The most obvious features on Jupiter are the alternating bands of white and colored clouds, zones and belts. As of yet, no one knows what gives the clouds the colors they have, but scientists have theories on why the stripes exist.
Jupiter's turbulent clouds are always changing as they encounter atmospheric disturbances while sweeping around the planet at hundreds of miles per hour. Notice in these Hubble Space Telescope images the changes in the shape and color of Jupiter's clouds near the equator.
Analysis of data at many wavelengths shows that the white regions have higher thicker, clouds than the redder regions. This may mean there is active cloud formation in those regions, producing fresh white clouds. The clouds in the reddish brown "belts" are deeper, covered by thick smog-like haze.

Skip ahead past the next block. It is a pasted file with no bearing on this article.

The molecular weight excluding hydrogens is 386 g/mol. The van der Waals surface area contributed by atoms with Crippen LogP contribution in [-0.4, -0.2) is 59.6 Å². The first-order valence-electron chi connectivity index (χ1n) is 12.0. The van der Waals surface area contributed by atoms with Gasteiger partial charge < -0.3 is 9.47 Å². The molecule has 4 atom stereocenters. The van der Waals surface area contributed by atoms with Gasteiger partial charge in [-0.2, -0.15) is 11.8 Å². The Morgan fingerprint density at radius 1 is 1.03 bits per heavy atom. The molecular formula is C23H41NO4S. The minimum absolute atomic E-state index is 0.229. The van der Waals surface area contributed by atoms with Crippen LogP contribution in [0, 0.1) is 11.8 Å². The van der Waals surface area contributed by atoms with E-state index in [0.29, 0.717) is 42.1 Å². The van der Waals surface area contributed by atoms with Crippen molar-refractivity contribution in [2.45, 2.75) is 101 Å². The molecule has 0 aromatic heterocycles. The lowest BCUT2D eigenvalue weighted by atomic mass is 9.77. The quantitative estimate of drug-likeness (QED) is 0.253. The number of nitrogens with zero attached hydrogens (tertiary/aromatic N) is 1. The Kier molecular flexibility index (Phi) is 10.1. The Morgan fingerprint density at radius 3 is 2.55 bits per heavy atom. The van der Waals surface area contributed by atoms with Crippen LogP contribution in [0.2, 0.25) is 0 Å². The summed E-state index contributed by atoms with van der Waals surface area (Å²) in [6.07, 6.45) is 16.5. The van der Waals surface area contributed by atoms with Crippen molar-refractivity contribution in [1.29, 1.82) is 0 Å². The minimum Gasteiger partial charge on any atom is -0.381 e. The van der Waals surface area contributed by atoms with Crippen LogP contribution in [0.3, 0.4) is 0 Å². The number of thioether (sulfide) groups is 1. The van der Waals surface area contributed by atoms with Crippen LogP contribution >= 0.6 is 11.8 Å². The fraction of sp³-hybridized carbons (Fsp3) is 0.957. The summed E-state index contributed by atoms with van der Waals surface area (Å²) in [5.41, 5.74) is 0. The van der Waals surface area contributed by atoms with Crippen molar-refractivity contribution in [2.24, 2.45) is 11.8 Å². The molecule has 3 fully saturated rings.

As seen in the infrared and visible images above, two continent-sized storms erupted in Jupiter's atmosphere in March 2007.
Internal heat drives Jupiter storms.
These belts and zones are also lined up with Jupiter's strong wind field, which may drive the cloud formation. The winds alternate from eastward to westward with latitude and can top 150 m/s (325 mph). An interesting aspect is that the winds are extraordinarily constant: the wind speed at a given latitude varies very little over time. Scientists are still studying what drives the winds and why they are so constant, even as massive changes occur in cloud color and structure.
The wind velocity measurements on Jupiter have been added to
this image of the planet. The vertical black line equals zero wind speed.
The highest velocities exceed 150m/s (~325mpg).